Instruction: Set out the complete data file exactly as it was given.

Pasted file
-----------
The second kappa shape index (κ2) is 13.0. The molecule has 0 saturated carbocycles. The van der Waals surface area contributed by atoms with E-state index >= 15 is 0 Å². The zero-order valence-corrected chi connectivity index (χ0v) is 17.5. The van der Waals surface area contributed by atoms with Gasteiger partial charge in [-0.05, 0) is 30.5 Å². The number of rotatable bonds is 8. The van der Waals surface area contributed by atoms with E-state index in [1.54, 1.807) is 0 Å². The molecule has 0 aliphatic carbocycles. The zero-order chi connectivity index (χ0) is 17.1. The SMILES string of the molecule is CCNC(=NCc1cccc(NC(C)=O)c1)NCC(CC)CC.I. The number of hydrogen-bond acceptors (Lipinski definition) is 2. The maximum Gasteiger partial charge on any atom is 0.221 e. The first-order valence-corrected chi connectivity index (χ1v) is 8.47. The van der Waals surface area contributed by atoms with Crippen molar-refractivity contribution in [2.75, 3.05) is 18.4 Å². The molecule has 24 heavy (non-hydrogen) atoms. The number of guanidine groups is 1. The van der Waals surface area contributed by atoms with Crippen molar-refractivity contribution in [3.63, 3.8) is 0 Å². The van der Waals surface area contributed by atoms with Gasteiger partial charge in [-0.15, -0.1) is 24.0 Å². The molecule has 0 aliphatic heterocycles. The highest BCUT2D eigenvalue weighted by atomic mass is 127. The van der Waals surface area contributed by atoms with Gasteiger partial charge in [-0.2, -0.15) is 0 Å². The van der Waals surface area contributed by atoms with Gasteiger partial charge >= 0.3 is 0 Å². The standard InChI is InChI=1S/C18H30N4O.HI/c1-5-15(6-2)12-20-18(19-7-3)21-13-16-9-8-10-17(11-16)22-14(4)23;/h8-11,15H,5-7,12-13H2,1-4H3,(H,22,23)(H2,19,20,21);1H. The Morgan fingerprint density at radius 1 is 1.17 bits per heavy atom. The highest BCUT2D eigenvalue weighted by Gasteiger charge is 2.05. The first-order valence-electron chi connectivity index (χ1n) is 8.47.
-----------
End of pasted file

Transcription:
The second kappa shape index (κ2) is 13.0. The molecule has 0 saturated carbocycles. The van der Waals surface area contributed by atoms with E-state index >= 15 is 0 Å². The zero-order valence-corrected chi connectivity index (χ0v) is 17.5. The van der Waals surface area contributed by atoms with Gasteiger partial charge in [-0.05, 0) is 30.5 Å². The number of rotatable bonds is 8. The van der Waals surface area contributed by atoms with E-state index in [1.54, 1.807) is 0 Å². The molecule has 0 aliphatic carbocycles. The zero-order chi connectivity index (χ0) is 17.1. The SMILES string of the molecule is CCNC(=NCc1cccc(NC(C)=O)c1)NCC(CC)CC.I. The number of hydrogen-bond acceptors (Lipinski definition) is 2. The maximum Gasteiger partial charge on any atom is 0.221 e. The first-order valence-corrected chi connectivity index (χ1v) is 8.47. The van der Waals surface area contributed by atoms with Crippen molar-refractivity contribution in [2.75, 3.05) is 18.4 Å². The molecule has 24 heavy (non-hydrogen) atoms. The number of guanidine groups is 1. The van der Waals surface area contributed by atoms with Crippen molar-refractivity contribution in [3.63, 3.8) is 0 Å². The van der Waals surface area contributed by atoms with Gasteiger partial charge in [-0.15, -0.1) is 24.0 Å². The molecule has 0 aliphatic heterocycles. The highest BCUT2D eigenvalue weighted by atomic mass is 127. The van der Waals surface area contributed by atoms with Gasteiger partial charge in [-0.2, -0.15) is 0 Å². The van der Waals surface area contributed by atoms with Gasteiger partial charge >= 0.3 is 0 Å². The standard InChI is InChI=1S/C18H30N4O.HI/c1-5-15(6-2)12-20-18(19-7-3)21-13-16-9-8-10-17(11-16)22-14(4)23;/h8-11,15H,5-7,12-13H2,1-4H3,(H,22,23)(H2,19,20,21);1H. The Morgan fingerprint density at radius 1 is 1.17 bits per heavy atom. The highest BCUT2D eigenvalue weighted by Gasteiger charge is 2.05. The first-order valence-electron chi connectivity index (χ1n) is 8.47.